Sophisticated eCommerce fraudsters increasingly use artificial intelligence (AI) to attack merchants. In the past, only one kind of eCommerce fraud existed. Fraudsters tried to steal personal identifying information and credit card numbers. They would then make fraudulent purchases. The result was chargebacks.
That model still exists today. However, it is no longer an exclusive one. In fact, it probably isn’t even the most popular method of eCommerce fraud for sophisticated fraudsters
Sophisticated fraudsters either currently use, or will use in the future, certain new AI tactics to steal from merchants.
Using AI to Create Lists of Stolen Credit Card Information
One technique the upper crust of technological thieves uses right now is to steal information not to purchase goods, but to sell it.
When they discover a match between personal information and credit card details correct enough to evade fraud detection, they put it on a list. When the list of matches becomes large enough, they sell the list to a less sophisticated thief.
This strategy is much more profitable. AI uses an algorithm to find matching credentials very quickly via brute force attacks. Brute force fraud attacks automatically generate and try username/password combinations. The speed of the algorithm makes it much easier to find large numbers of matches very quickly.
Once the algorithm generates a large enough list, the fraudster sells it on the dark web. Lower level thieves the purchase these lists then use the information to commit traditional eCommerce chargeback fraud.
Why Sophisticated Fraudsters Often Prefer AI to Chargeback Fraud
Sophisticated fraudsters often prefer this technique for several reasons.
First, it scales well. Fradusters cannot effectively automate purchasing goods. You must know what you want to purchase, go through the process of adding things to your shopping cart, change the account’s shipping address, put in the stolen credentials, and complete the purchase. The best eCommerce fraud solutions easily detect non-human shopping patterns and decline the orders they make. If you sell the credentials instead, you bypass all of that.
Second, AI brute force attack lists let fraudsters translate their successful attacks directly into cash. Traditional eCommerce fraud nets fraudsters stolen merchandise. These goods can be resold, but that takes time. It also cannot be scaled well. In contrast, it takes little effort to put a list of credentials up for sale on the dark web. Because the attack is so easy to scale, fraudsters can set low price points and sell a high volume of stolen information to turn a large profit.
Artificial Intelligence Account Takeover Fraud
The other major AI eCommerce fraud tactic expected in the future is an enhanced form of account takeover fraud (ATO).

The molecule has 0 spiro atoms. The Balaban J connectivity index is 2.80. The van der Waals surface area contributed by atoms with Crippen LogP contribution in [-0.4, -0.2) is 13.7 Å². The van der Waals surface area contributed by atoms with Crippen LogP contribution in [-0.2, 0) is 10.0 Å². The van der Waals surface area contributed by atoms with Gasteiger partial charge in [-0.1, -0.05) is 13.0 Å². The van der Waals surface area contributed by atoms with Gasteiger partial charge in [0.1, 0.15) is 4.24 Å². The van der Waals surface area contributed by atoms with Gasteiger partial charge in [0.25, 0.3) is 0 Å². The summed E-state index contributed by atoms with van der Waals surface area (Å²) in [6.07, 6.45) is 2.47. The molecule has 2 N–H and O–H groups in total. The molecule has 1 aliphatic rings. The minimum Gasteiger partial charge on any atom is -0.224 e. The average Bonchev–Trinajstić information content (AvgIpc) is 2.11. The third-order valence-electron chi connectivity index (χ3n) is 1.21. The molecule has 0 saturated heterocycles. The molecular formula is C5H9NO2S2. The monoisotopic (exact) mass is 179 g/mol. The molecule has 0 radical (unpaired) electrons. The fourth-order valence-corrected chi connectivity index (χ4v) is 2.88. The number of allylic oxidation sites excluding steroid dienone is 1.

ATO is when a fraudster tricks an organizational insider into either sending money or providing the credentials necessary to send money from a corporate account. In one version of this scam, the fraudster gets bank account information they can use to drain the account. Another version tricks employees into sending information to an account that looks legitimate but that the fraudster actually controls.
In the future, technology experts anticipate fraudsters will use AI to enhance this scam. Currently, businesses train employees to look out for certain warning signs that indicate fraudulent behavior before clicking any links or downloading file attachments.
But with AI, fraudsters will be able to more closely mimic natural language. This means that the kinds of awkward phraseology that allow humans to identify phishing attacks will vanish. In addition, it’s possible AI will allow trojans to insert themselves into pre-existing email threads. This will make it even more difficult for the average human employee to successfully ignore requests that can compromise information.
ATO is already one of the biggest eCommerce fraud trends of 2019. Its impact will grow when fraudsters adopt AI at scale.
Preventing AI Ecommerce Fraud
Fortunately, there is hope. Merchants looking to prevent AI eCommerce fraud can turn to solutions that specialize in protection against new fraud threats.
In addition, merchants should remain proactive and familiar with the general best practices for how to prevent chargebacks. Compromised customer credentials only result in a chargeback if the merchant accepts the fraudulent order.
Finally, the emergence of AI requires merchants and buyers to take the threat of fraud more seriously. Fortunately, the beginnings of this culture change are already taking shape. Although credentials like AVS codes remain important, they are increasingly no longer sufficient on their own. For example, the requirements of PSD2 in Europe will require two factor authentication (2FA) for transactions over 30 Euros.
This is a good start. In the future, expect similar regulations as AI adoption by fraudsters increases.